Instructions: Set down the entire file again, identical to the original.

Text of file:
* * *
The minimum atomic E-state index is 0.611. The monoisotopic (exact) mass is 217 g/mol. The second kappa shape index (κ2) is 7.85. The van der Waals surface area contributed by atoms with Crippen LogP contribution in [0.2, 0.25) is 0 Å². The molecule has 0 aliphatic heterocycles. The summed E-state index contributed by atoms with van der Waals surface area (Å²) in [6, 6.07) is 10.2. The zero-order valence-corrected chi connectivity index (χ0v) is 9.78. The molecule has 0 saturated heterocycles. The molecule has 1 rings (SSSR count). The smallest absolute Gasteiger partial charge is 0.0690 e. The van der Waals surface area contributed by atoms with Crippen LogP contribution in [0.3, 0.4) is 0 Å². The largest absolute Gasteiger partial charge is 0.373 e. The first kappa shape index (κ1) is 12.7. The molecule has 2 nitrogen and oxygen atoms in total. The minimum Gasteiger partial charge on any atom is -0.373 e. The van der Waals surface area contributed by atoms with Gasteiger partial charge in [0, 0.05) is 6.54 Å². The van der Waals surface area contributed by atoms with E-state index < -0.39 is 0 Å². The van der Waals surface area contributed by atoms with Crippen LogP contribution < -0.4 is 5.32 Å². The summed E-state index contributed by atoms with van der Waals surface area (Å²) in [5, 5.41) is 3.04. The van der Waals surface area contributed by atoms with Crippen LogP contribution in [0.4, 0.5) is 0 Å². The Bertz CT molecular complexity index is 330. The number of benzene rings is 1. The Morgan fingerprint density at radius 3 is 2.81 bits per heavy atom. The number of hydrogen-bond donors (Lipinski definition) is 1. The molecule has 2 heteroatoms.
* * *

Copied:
The minimum atomic E-state index is 0.611. The monoisotopic (exact) mass is 217 g/mol. The second kappa shape index (κ2) is 7.85. The van der Waals surface area contributed by atoms with Crippen LogP contribution in [0.2, 0.25) is 0 Å². The molecule has 0 aliphatic heterocycles. The summed E-state index contributed by atoms with van der Waals surface area (Å²) in [6, 6.07) is 10.2. The zero-order valence-corrected chi connectivity index (χ0v) is 9.78. The molecule has 0 saturated heterocycles. The molecule has 1 rings (SSSR count). The smallest absolute Gasteiger partial charge is 0.0690 e. The van der Waals surface area contributed by atoms with Crippen LogP contribution in [0.3, 0.4) is 0 Å². The largest absolute Gasteiger partial charge is 0.373 e. The first kappa shape index (κ1) is 12.7. The molecule has 2 nitrogen and oxygen atoms in total. The minimum Gasteiger partial charge on any atom is -0.373 e. The van der Waals surface area contributed by atoms with Gasteiger partial charge in [0, 0.05) is 6.54 Å². The van der Waals surface area contributed by atoms with E-state index < -0.39 is 0 Å². The van der Waals surface area contributed by atoms with Crippen LogP contribution < -0.4 is 5.32 Å². The summed E-state index contributed by atoms with van der Waals surface area (Å²) in [5, 5.41) is 3.04. The van der Waals surface area contributed by atoms with Crippen LogP contribution in [0.4, 0.5) is 0 Å². The Bertz CT molecular complexity index is 330. The number of benzene rings is 1. The Morgan fingerprint density at radius 3 is 2.81 bits per heavy atom. The number of hydrogen-bond donors (Lipinski definition) is 1. The molecule has 2 heteroatoms.